July 24, 2008

Paul, Sabrina and Paultje's Earthen Oven



In a quiet urban backyard something is growing out of the Earth.
A space is now being created for fire to blossom within.
Soon we will harvest pizza, soups, cakes and loaves of bread.

This oven's foundation is made from urbanite we recycled from a neighbor. The clay is dug up from a nearby elementary school where they are creating a playground.

Here are some images of the oven in process for you to enjoy!

















July 17, 2008

Drake's Estero


Yesterday we went on a kayaking adventure. Soooooo fun! The photo below shows our fearless crew. From left to right: Mary Jane, Max, Mark, Alex, Brian, our guide Patrick and me. We explored Drake's Estero, a protected wilderness area near the Point Reyes Seashore which amazed and renewed us. We saw Blue Herons, Egrets, Black Cormorants, Nudebranchs, Osprey, Harbor Seals, Seaguls, Seaweed, Oysters, Leopard Sharks, Bat Rays and beauty.

You can see on the map that Drakes Estero resembles a human hand.
The last image is a video of a bat ray.











video
The image above is a video!

July 10, 2008

so many functions- a masonry stove story


It gets pretty cold in Trout Lake during the winter. Last winter was the worst in 20 years. Jack, Nina and Kya use wood heat and were hoping for a warmer and more efficient way to heat their home. They found out about Al Bauch and the wonderful Finnish masonry stoves he builds. We went to visit Al last summer on the coast, saw the great work he does, and Jack asked Al to build a beautiful one in their home.

Masonry stoves originated in Northern Europe and Asia about 400 years ago. These stoves are commonly referred to as Russian, Swedish or Finnish stoves. They all share the same concept: burn wood cleanly (more smoke and gases are combusted,) and capture its heat energy in a mass of masonry that will radiate heat for an extended period of time. It seems most woodstoves (iron stoves) and fireplaces in North America lose a large percentage of their heat out of the chimney and emit significant particulate emissions, which contribute to poor air quality. We have made improvements in reducing these emissions and heat loss through chimneys, but the results do not compare to a well-designed masonry heater. Check out this chart-

Stove Type

Particulate
Emissions
(g/kg)

Carbon
Monoxide
(g/kg)

Conventional Woodstove

15.3

115

Phase II Pellet Woodstove
(most efficient)

2.1

20

Heat-Kit-22 Masonry Heater
w/bake oven

0.68

18




Above is Jack last February feeling cold and feeding the stove they had been using for years. They do have ventilation grates in the ceiling above his head to let the heat up but they found they were only really satisfying the experience of quick heat below and not the sustained, low-effort, low fuel heating they were after. You can see the cinder block foundation for the new masonry stove behind him.

In the photo below you can see Al working his magic up stairs, facing the new stove with rock. The door you see on the stove is an oven to bake in. And lots of rock.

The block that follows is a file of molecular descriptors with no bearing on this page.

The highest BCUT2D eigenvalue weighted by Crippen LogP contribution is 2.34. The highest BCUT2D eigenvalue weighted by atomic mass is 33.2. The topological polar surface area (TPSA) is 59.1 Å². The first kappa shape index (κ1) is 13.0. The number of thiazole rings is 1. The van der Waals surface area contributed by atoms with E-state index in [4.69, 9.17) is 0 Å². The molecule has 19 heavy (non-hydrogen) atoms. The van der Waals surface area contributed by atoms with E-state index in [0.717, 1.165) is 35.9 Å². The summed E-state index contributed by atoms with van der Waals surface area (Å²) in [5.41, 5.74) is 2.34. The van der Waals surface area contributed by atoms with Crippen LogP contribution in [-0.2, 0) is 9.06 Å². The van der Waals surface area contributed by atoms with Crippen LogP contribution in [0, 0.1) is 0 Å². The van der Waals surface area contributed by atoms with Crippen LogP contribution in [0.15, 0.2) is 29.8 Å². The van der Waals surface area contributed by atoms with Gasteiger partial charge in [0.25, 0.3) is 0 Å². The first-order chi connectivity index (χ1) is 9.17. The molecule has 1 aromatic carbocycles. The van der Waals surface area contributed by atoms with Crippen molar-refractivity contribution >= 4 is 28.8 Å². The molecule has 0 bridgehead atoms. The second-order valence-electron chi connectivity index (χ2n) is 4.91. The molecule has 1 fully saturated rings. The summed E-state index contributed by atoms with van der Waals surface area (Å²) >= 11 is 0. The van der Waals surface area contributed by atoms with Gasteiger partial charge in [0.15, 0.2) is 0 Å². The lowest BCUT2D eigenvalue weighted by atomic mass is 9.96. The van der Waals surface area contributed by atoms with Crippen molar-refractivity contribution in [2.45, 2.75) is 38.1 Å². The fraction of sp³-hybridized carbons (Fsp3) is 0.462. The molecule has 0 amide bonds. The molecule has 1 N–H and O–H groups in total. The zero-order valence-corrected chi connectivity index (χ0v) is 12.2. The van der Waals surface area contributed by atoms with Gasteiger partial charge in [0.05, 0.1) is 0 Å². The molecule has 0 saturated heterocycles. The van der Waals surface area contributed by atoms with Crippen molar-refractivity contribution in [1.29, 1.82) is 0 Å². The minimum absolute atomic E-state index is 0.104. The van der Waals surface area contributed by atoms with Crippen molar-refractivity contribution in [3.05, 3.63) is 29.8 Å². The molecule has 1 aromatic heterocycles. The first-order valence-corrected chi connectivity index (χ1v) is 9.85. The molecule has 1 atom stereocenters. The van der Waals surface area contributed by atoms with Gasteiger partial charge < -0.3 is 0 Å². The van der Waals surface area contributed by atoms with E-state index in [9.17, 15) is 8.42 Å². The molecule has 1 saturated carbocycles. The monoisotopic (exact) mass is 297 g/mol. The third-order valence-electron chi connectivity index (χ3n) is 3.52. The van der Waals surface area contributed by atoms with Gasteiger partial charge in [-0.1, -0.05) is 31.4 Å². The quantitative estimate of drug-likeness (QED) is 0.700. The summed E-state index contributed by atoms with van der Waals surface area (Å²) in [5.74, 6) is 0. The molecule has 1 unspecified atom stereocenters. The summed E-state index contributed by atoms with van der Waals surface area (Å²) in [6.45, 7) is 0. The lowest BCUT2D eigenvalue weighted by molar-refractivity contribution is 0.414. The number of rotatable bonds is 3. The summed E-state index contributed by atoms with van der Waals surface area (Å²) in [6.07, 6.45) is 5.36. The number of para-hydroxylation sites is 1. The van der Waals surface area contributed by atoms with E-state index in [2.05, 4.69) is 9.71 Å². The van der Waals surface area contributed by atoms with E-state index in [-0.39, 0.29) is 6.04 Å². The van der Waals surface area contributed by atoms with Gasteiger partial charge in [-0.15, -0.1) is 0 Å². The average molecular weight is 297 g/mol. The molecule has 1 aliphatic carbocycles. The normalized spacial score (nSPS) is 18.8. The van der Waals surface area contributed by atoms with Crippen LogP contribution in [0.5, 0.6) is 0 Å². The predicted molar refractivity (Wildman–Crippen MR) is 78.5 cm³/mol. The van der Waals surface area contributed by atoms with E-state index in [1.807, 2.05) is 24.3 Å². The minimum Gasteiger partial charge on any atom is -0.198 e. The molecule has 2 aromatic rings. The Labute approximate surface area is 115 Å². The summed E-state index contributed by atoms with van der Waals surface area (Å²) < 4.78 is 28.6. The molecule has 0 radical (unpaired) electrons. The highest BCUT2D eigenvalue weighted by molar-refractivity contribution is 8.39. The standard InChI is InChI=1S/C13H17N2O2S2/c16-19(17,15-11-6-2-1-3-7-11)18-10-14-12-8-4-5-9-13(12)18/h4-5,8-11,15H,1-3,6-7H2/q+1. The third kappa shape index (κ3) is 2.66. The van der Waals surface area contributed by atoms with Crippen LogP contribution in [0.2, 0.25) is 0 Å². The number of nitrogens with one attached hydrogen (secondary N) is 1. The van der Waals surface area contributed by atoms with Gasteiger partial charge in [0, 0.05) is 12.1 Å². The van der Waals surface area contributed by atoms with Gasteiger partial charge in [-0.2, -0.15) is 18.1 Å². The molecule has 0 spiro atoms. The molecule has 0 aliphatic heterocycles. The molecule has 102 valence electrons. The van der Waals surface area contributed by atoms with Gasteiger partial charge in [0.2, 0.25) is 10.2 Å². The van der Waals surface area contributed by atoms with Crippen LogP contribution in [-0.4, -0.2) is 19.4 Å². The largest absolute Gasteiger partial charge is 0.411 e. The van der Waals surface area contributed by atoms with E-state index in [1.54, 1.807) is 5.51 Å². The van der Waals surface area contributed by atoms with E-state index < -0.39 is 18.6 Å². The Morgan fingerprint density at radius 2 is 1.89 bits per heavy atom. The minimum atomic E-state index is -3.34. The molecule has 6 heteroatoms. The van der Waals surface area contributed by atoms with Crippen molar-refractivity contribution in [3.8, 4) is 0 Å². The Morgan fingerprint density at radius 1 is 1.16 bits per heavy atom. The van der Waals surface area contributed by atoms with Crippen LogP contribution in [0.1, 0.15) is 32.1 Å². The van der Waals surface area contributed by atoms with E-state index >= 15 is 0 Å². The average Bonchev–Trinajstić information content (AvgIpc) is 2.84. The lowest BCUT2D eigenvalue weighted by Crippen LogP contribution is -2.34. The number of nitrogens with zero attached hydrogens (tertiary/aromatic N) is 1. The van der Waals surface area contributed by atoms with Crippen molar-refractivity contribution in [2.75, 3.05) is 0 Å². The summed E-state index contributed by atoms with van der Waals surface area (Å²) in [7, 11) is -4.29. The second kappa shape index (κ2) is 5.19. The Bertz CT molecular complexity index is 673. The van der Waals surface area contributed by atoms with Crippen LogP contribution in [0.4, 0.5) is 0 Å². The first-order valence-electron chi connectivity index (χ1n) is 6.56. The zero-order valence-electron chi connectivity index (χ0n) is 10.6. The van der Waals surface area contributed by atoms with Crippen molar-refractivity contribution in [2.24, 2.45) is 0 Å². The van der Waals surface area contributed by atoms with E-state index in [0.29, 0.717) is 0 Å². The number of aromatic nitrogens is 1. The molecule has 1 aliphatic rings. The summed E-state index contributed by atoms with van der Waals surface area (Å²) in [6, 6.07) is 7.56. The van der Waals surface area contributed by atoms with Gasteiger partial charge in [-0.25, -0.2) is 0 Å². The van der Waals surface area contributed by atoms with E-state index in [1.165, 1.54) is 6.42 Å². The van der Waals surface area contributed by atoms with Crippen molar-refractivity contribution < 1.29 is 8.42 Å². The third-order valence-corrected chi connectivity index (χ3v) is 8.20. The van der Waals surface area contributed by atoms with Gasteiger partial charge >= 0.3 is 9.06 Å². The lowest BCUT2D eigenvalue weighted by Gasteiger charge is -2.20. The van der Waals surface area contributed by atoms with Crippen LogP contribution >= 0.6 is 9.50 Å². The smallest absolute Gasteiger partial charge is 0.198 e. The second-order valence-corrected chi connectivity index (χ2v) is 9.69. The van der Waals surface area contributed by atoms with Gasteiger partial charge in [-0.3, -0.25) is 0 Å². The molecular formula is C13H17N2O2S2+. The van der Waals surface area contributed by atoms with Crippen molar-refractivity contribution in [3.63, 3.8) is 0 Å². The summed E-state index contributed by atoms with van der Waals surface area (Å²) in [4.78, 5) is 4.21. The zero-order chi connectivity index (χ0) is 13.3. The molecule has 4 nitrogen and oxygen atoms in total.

So, ha ha ha. As if it weren't awesome enough to create a structure that uses way less wood and energy to heat their home, bakes yummy food and looks beautiful.... They decided to put a shower downstairs WITHIN the foundation for the stove. Yes, a shower.

This June, my rad friend Max and I tiled the inside of it. Below are some photos of the process. (Note that you can click on the images to see them larger.)








As we mosaic tiled the shower space the family would bring us treasures and momentos to put in the wall. If you go see it someday you will find obsidian, shells, marbles, a piece of Jack's favorite ceramic drum ever, glass that Kya found, and Grandma's old plate. There is even a slate chalkboard outside and there might even be a prayer or two behind the lava mountain. The tile we used for the mosaic was all purchased from recycled building supply stores and tile seconds sales.

The masonry stove is almost complete. It is fully functioning- creating beauty and warmth and pizzas and hearth and a place for renewing showers. We've had some great food and music sharing around it and there is so much life within each rock to slowly notice and appreciate. The last step of its creation is to plaster the outside of the foundation part that you see in the photo above.

And look at how gorgeous it turned out! And all with found rock! (I think the photo below is one to click on!) Oh yeah, and ha ha ha. There is yet ANOTHER wonderful function of this stove: Jack also insited that Al intentionally provide a space for a custom made stainless steel water jacket! The photo on the bottom left corner of the following collage shows where the copper tank will sit that holds the water which will be heated by the fire and used for bathing and dishes. Amazing.



Update! Here is the copper tank upstairs.


The last time we saw Jack he was having summer fun and cleaning out their pond with family.
Kya was connecting with fairies and Nina was learning the language of her wild Mustangs in the field. Awesome project y'all.